On a Personal Note

Yesterday I went to visit my Dad.  My two sons went with me, which was unexpected but nice.

Dad was recently in the hospital, and was moved to a hospice.  But he is a tough old geezer–he has been in a hospice program for a year and a half.  His heart has mostly given out, and he can’t get out of bed by himself.

I love my Dad, but I also spent a major part of my life trying to be as unlike him as possible.  We did not have many things in common.

One thing we did have in common, however, was an interest in prairies.  We would visit a prairie in Lake Hawthorne State Park (near Barnes City, Iowa) about once a week over several years–separately or together.  I visit him now and run out of things to talk about.  My visits involve more time driving there and back than they do talking to him.  Sometimes I think I am just checking a box on a checklist.

But I remember those times, fifteen or so years ago when we shared the prairie.

I didn’t take enough photos of him in the prairie, but here is one I like.

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About the roused bear

Nature photographer from central Iowa.
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6 Responses to On a Personal Note

  1. Perry Thostenson says:

    Harlan,

    Im sorry to hear about your dad. Where is he at hospice? Is he still sharp? I don’t know if you remember me or not, but Rayford and I were friends of sorts and I have many fond memories of him. I was Mahaska County Conservation Director from 1987 to 2000. (I moved from Osky in 2003 and moved back four years ago.) I guess I lost track of him. Rayford was an occasional visitor at the conservation center. He would bring scraps of wood for the wood stove and tell stories. He had one of the best prairie restorations in his yard that anyone has ever seen. And what made it more interesting was his stories. I thought he was at a retirement home north of Osky, but I guess I haven’t followed through to find my old friend. He would occasionally join me on field forays. I especially remember a time when he joined me and someone who I cant quite remember right now–might have been Duane Bedford–but anyway, Rayford was as excited and curious as a school boy as we set out on our adventure. He often took a homemade hiking stick with him that had an old nylon for a hand strap. We really wore him out and even lost him for about an hour. Some how he had lost his stick. I often tried to keep an eye out for it but I never did find it. I could go on and on, but will stop for now. Please tell him I said “hi.” Can you tell me where he is? How is his health?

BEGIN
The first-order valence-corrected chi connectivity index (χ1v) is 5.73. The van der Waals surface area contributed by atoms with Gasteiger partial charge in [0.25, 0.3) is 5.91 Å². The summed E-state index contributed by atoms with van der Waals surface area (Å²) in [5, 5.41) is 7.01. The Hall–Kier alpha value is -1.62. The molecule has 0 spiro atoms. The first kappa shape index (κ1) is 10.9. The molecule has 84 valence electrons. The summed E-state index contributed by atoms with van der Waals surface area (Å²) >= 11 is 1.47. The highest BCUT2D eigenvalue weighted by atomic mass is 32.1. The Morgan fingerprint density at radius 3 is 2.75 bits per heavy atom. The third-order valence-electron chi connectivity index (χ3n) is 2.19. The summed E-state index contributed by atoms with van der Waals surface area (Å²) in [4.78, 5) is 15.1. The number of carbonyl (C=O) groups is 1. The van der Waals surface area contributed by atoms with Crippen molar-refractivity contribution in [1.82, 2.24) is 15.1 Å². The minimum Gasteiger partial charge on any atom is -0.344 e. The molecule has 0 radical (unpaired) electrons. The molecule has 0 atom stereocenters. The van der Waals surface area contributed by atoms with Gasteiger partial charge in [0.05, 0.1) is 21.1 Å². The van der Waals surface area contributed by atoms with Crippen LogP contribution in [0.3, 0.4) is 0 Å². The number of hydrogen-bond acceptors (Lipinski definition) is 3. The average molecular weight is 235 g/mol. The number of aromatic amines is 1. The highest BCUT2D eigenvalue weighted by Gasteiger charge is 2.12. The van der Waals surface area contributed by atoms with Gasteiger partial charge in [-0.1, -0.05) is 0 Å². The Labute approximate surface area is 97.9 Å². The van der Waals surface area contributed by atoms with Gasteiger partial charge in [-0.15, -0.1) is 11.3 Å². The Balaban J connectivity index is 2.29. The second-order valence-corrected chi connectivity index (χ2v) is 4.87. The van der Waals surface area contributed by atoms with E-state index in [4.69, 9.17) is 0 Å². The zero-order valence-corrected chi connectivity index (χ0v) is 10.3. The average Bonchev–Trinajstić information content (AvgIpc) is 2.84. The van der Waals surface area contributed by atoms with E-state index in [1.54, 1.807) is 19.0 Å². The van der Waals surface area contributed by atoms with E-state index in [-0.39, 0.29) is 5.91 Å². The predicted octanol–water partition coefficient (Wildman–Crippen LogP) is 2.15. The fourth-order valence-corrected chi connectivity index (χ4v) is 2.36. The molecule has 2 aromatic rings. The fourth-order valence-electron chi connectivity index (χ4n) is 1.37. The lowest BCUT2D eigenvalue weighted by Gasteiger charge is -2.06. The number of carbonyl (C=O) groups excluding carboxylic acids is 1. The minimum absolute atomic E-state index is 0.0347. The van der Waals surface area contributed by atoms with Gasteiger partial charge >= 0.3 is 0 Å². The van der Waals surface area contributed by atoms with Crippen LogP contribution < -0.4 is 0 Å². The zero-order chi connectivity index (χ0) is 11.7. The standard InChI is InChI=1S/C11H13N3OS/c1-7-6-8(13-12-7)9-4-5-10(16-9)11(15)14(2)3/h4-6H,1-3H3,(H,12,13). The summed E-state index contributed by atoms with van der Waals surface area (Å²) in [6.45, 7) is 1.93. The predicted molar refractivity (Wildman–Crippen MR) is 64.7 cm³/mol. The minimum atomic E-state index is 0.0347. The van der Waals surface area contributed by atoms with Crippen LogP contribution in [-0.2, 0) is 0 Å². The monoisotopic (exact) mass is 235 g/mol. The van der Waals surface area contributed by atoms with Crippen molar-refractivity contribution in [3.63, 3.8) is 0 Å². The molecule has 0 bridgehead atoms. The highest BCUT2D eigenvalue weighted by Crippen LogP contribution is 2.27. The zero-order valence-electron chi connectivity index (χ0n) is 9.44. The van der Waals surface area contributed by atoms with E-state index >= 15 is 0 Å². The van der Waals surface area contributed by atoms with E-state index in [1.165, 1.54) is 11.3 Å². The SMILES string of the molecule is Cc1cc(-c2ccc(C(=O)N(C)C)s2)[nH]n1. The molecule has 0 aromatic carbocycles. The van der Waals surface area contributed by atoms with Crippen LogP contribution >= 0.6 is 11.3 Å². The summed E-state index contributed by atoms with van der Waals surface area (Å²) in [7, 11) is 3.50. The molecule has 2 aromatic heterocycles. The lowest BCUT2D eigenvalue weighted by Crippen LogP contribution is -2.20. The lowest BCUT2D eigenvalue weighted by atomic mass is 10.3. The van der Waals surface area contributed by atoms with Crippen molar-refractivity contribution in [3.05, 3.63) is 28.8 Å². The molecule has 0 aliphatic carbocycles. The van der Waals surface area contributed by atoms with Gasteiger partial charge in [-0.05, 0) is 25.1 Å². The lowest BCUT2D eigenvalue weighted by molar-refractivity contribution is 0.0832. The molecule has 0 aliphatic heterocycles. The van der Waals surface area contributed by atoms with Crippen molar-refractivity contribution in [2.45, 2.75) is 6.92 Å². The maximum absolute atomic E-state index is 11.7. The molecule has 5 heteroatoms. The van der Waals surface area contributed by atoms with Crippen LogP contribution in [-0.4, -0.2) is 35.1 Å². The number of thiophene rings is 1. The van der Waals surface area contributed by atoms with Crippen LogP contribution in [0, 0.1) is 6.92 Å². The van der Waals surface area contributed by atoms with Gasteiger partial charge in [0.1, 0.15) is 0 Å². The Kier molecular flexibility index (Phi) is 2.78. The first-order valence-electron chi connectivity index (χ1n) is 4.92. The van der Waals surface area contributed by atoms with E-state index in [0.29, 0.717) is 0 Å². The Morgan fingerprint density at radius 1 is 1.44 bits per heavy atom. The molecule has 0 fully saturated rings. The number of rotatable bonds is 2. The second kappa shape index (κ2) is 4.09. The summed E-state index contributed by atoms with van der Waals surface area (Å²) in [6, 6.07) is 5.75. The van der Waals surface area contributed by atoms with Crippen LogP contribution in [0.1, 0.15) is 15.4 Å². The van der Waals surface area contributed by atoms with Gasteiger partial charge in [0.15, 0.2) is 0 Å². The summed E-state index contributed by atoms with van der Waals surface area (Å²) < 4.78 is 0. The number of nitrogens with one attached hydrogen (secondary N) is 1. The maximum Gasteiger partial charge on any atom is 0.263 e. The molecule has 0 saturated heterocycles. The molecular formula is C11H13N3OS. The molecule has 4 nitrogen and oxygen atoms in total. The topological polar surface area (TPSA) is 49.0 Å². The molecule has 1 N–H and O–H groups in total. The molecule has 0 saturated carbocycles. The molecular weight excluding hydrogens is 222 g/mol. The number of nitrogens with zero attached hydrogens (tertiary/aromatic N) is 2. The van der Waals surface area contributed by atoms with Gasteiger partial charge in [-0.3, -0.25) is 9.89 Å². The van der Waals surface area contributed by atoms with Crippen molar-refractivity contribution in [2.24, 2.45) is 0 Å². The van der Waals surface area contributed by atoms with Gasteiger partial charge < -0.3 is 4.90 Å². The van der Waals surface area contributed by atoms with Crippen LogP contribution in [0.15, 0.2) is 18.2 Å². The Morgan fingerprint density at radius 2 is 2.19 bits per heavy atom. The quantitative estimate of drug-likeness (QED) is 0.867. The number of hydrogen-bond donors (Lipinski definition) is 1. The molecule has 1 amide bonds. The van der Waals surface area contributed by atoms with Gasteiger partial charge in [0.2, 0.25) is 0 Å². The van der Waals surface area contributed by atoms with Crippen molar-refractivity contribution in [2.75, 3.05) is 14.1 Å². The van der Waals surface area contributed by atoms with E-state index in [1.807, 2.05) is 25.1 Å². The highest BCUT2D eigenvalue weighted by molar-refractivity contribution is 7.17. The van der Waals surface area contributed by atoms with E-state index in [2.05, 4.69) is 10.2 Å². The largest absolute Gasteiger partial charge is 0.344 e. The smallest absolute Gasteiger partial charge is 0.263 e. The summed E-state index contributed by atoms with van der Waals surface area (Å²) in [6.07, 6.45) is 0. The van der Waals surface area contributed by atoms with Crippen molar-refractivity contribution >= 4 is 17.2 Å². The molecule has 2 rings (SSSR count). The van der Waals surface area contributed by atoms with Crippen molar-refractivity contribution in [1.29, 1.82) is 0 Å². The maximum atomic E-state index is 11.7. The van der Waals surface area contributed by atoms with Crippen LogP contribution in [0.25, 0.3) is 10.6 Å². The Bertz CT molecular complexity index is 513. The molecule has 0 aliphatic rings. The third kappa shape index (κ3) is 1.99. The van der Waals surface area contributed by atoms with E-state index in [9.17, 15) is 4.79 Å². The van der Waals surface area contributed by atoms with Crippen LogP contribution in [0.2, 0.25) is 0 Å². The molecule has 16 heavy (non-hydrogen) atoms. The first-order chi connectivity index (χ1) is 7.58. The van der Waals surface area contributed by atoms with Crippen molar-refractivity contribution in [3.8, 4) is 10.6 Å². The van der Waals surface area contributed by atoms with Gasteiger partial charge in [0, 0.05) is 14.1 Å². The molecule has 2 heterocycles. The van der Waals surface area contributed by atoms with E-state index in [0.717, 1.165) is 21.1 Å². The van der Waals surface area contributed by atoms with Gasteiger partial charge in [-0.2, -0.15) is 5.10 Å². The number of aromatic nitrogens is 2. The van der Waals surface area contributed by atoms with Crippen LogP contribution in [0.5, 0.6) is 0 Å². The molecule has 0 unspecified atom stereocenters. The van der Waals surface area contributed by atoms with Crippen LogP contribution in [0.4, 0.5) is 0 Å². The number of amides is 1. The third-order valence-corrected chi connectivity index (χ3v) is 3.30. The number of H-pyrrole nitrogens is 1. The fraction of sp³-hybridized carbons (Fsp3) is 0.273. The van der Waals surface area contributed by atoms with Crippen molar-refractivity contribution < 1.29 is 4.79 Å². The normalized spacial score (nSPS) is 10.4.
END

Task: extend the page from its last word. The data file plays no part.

Sincerely,

    Perry

    • Yes, I remember you. Dad is in the hospice that is just north of the Mahaska County hospital in Oskaloosa–the name is “Serenity House”. He is mostly still there mentally (although sometimes he lapses into hallucinations) but he can’t get out of bed by himself.
      Are you still at one of the County Conservation Commissions south of there–was it Wapello County or a different one?

      • Perry Thostenson says:

        I was at Wapello County Conservation until 2007. We did a lot of work at Eddyville Dunes, which was great satisfaction for me since the brouhaha to save it in the 90’s. I got an opportunity to go (back) to the Corps of Engineers at Red Rock. So I made a big circle. I work in natural resources, or as the Corps includes within Environmental Stewardship, real estate and dam safety.

        Is your father up for visitors? If so, when would be a good time to see him?

        Perry

      • I think so. I like to go in the late morning. Then he is more likely to be awake. If you try to visit in the afternoon he might be sleeping.

  2. Zahara says:

    Nice that your boys came along. How is your dad’s vision? Would he enjoy seeing some of your/his old prairie photos?
    Love the multi-colored layers of the prairie photo, and your dad obviously digging right in.

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